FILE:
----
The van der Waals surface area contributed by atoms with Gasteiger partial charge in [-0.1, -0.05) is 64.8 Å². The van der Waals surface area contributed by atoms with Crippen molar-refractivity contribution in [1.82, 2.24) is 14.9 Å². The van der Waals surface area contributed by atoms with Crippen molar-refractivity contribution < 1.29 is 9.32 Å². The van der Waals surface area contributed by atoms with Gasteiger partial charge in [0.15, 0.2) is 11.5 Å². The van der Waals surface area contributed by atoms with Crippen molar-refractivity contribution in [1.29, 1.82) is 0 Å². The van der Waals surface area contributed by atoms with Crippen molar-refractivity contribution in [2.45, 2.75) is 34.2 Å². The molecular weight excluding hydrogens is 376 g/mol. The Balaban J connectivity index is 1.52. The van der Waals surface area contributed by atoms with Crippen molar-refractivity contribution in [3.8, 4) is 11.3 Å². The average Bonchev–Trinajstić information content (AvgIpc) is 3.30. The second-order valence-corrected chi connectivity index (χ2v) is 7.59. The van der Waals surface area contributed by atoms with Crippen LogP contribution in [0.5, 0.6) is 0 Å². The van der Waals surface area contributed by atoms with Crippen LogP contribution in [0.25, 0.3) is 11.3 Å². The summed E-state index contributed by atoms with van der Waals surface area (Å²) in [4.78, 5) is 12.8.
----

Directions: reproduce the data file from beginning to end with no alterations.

The van der Waals surface area contributed by atoms with Gasteiger partial charge in [-0.1, -0.05) is 64.8 Å². The van der Waals surface area contributed by atoms with Crippen molar-refractivity contribution in [1.82, 2.24) is 14.9 Å². The van der Waals surface area contributed by atoms with Crippen molar-refractivity contribution < 1.29 is 9.32 Å². The van der Waals surface area contributed by atoms with Gasteiger partial charge in [0.15, 0.2) is 11.5 Å². The van der Waals surface area contributed by atoms with Crippen molar-refractivity contribution in [1.29, 1.82) is 0 Å². The van der Waals surface area contributed by atoms with Crippen molar-refractivity contribution in [2.45, 2.75) is 34.2 Å². The molecular weight excluding hydrogens is 376 g/mol. The Balaban J connectivity index is 1.52. The van der Waals surface area contributed by atoms with Crippen molar-refractivity contribution in [3.8, 4) is 11.3 Å². The average Bonchev–Trinajstić information content (AvgIpc) is 3.30. The second-order valence-corrected chi connectivity index (χ2v) is 7.59. The van der Waals surface area contributed by atoms with Crippen LogP contribution in [0.5, 0.6) is 0 Å². The van der Waals surface area contributed by atoms with Crippen LogP contribution in [0.25, 0.3) is 11.3 Å². The summed E-state index contributed by atoms with van der Waals surface area (Å²) in [4.78, 5) is 12.8.